The 35th Infantry Regiment Association salutes our fallen brother, SSG Aleki Jeremia (Ieremia), who died in the service of his country on February 20th, 1968 in Binh Dinh Province, Vietnam. The cause of death was listed as Mortar. At the time of his death Aleki was 32 years of age. He was from Pearl City, Hawaii. Aleki is honored on the Vietnam Veterans Memorial at Panel 40E, Line 41.
The decorations earned by SSG Aleki Jeremia (Ieremia) include: the Combat Infantryman Badge, the Bronze Star, the Purple Heart, the National Defense Service Medal, the Vietnam Service Medal, the Vietnam Campaign Medal and the Vietnam Cross of Gallantry with Palm Unit Citation.
(Following information provided by nephew Lancaster Allen, email: firstname.lastname@example.org)
ALEKI TAAVILI IEREMIA
He was born on July 1, 1935 and passed away on February 20, 1968 at the age of 33.
Father: Reverend Elder Taavili Ieremia-Vaitogi, American Samoa
Passed Away May 1979
Mother: Mrs. Tupemeleke T. Ieremia-Vaitogi, American SAmoa
Passed Away April 04, 1992
Married: Mrs. Ulata Mikaele Ieremia
Passed Away - She is buried in Punchbowl with her husband
Children: Junior Ieremia-Passed Away
Junior Ieremia II-Las Vegas, NV
Joann Ieremia - Address Unknown
John Ieremia - Honolulu, Hawaii
Donald Ieremia, Address Unknown
Siblings: Milaneta Ieremia, Vaitogi, American Samoa
Venetta A. Allen, Vaitogi, American Samoa
Sinaualo Savusa, Honolulu, Hawaii
Sally Foster, Vaitogi, Ameican Samoa
Faepa Ieremia, Deceased
Perefoti Ieremia, Honolulu, Hawaii
Venora Ieremia, Seattle, Washington
Verona Sipili, Vaitogi, American Samoa
Ufuti Faafetai Ieremia, Vaitogi, American Samoa
Faauliulito Vaafusuaga, Honolulu, Hawaii
This is just a little information I know about my Uncle Aleki T. Ieremia.
Aleki was married to Ulata Mikaele in 1956 before he left for Hawaii. He joined the Army in Hawaii and listed Hawaii as his home address, but he is truly from American Samoa. Perhaps that is why he changed the spelling of his last name to a "J" Jeremia instead of Ieremia so he could easily get in to the army. In those days, very few American Samoans were allowed in to the military.
I know he died from Vietnam in 1968. His coffin was not allowed to be open. So my mother Venetta Allen still believes that her brother is still alive somewhere in Vietnam.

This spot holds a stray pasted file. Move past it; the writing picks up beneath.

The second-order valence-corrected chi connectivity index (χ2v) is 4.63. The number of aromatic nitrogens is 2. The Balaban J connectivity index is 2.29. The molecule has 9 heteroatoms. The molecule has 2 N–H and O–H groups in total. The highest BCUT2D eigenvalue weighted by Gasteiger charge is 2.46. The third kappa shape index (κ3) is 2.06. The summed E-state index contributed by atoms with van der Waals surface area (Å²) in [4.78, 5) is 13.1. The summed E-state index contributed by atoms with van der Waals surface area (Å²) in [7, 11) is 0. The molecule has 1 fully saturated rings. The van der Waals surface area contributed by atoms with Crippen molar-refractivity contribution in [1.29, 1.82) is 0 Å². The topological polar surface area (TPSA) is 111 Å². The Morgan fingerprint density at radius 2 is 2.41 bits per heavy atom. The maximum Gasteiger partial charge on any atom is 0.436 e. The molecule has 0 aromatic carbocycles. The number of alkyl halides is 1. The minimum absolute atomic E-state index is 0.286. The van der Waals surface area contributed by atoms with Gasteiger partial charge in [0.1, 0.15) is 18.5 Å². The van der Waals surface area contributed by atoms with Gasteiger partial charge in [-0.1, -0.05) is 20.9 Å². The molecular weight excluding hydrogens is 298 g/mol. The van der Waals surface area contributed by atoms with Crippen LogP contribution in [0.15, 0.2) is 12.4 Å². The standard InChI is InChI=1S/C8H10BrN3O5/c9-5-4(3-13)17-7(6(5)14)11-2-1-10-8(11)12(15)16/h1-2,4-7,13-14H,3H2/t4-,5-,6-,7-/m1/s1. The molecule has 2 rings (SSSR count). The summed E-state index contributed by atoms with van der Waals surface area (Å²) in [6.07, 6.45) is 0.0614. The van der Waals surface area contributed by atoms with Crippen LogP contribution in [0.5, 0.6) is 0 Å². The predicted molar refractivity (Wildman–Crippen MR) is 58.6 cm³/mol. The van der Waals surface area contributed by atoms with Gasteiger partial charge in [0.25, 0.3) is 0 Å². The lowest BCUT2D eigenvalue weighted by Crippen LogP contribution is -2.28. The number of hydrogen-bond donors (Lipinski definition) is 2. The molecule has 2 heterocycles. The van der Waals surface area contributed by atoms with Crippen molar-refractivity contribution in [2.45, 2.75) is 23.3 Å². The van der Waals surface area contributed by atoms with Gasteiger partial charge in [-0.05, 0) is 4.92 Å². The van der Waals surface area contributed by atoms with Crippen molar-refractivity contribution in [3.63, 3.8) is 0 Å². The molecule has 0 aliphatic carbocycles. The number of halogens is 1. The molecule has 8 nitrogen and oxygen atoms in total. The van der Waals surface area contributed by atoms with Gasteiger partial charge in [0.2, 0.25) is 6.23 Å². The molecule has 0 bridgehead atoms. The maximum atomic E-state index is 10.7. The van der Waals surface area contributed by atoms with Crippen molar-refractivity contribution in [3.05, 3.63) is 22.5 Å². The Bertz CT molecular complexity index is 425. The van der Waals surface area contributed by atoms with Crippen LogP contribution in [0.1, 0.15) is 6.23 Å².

(Following Contributed by Childhood Friend Mike Manu, email: email@example.com)
Mr. Aleki Ieremia was my classmate at High School of American Samoa (now Samoana High). He was a great musician; he could play the trumpet, French horn, and piano. We were both members of our high school band. I was stationed at Da Nang Air Force Base in Vietnam when I heard of his passing,it was a very sad day for all of us who knew him well.
Dick, I want to say "Thank You" for your efforts in trying to honor one our many fallen HEROES from American Samoa. I am sure Aleki's family will appreciate it too. We may be a very tiny place in the Pacific, but the Sons and Daughters of Samoa who fought (and are still fighting) for all ours freedom are known for their hard work, dedication, respect, and very pleasing personalities. They all fight with "Big Hearts" (Go-For-Broke) attitudes. And those rare qualities in all our fighting men and women make Samoa VERY BIG in the eyes of the entire world
(A Personal Tribute From Dick Arnold)
SSG Jeremia was my squad leader; came to us after my former squad leader SSG Freddie Lee Thomas was KIA on 11/9/67.
SSG Jeremia has always held a place in my heart nearly the equal of SSG Thomas. He was a very veteran sergeant and we were mostly 19-20 years old so we did not always like what he "suggested" we do but, as the old saw goes, I realize now he was only trying to keep us alive. For instance, now I still do not know what was SOP over there---but we seldom carried a spare M-60 barrel--until SSG Jeremia arrived. He not only insisted on the spare barrel--but the asbestos gloves to allow changing a hot one as well! Of course, I delegated all that to Burkhart which made Don very happy--lol.
The guy could shinny up those coconut trees in a heartbeat! In my minds eye I can still see him smiling broadly down at us from the top of one of those trees. When not chewing our butts he was truly a friendly and happy-go-lucky guy. He had a great love for music which he spoke to often.
The day he died we were in the field off of LZ English. It was dusk and we had just finished digging our fox holes and were standing/sitting around in small groups shooting the bull. Suddenly, one round came in and landed directly in SSG Jeremias fox hole--just one. To this day I do not know if it were a 60mm mortar or something else. To be honest, the size of the explosion to me looked my like an M-40 round. However, there were no other American units within range though of course the Little People could have used a captured grenade launcher....
Whatever, the round also injured a medic. The medic lived but my friend was beyond hope. The round hit high in his chest/shoulder and he also had some facial damage. RIP Aleki, you were simply a very good man...........